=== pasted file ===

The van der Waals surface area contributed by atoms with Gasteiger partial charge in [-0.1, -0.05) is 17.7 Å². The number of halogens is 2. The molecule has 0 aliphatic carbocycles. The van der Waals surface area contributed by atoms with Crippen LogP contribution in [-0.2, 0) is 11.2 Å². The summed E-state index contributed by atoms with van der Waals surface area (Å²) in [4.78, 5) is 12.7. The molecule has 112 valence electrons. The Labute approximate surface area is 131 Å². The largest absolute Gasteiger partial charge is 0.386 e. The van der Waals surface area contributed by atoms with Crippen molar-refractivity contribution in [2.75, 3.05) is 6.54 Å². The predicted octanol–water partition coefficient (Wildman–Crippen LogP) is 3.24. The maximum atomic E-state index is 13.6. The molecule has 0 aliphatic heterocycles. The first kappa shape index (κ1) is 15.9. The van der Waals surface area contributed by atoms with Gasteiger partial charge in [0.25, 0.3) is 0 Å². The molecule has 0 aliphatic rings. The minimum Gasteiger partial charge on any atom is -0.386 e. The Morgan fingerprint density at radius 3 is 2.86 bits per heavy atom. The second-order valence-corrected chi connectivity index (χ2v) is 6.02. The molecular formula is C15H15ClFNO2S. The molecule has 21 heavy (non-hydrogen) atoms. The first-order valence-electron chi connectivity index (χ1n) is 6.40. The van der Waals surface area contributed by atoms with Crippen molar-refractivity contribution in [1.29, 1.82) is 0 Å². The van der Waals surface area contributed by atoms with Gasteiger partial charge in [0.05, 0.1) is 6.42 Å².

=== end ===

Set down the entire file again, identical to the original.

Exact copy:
The van der Waals surface area contributed by atoms with Gasteiger partial charge in [-0.1, -0.05) is 17.7 Å². The number of halogens is 2. The molecule has 0 aliphatic carbocycles. The van der Waals surface area contributed by atoms with Crippen LogP contribution in [-0.2, 0) is 11.2 Å². The summed E-state index contributed by atoms with van der Waals surface area (Å²) in [4.78, 5) is 12.7. The molecule has 112 valence electrons. The Labute approximate surface area is 131 Å². The largest absolute Gasteiger partial charge is 0.386 e. The van der Waals surface area contributed by atoms with Crippen molar-refractivity contribution in [2.75, 3.05) is 6.54 Å². The predicted octanol–water partition coefficient (Wildman–Crippen LogP) is 3.24. The maximum atomic E-state index is 13.6. The molecule has 0 aliphatic heterocycles. The first kappa shape index (κ1) is 15.9. The van der Waals surface area contributed by atoms with Gasteiger partial charge in [0.25, 0.3) is 0 Å². The molecule has 0 aliphatic rings. The minimum Gasteiger partial charge on any atom is -0.386 e. The Morgan fingerprint density at radius 3 is 2.86 bits per heavy atom. The second-order valence-corrected chi connectivity index (χ2v) is 6.02. The molecular formula is C15H15ClFNO2S. The molecule has 21 heavy (non-hydrogen) atoms. The first-order valence-electron chi connectivity index (χ1n) is 6.40. The van der Waals surface area contributed by atoms with Crippen molar-refractivity contribution in [1.29, 1.82) is 0 Å². The van der Waals surface area contributed by atoms with Gasteiger partial charge in [0.05, 0.1) is 6.42 Å².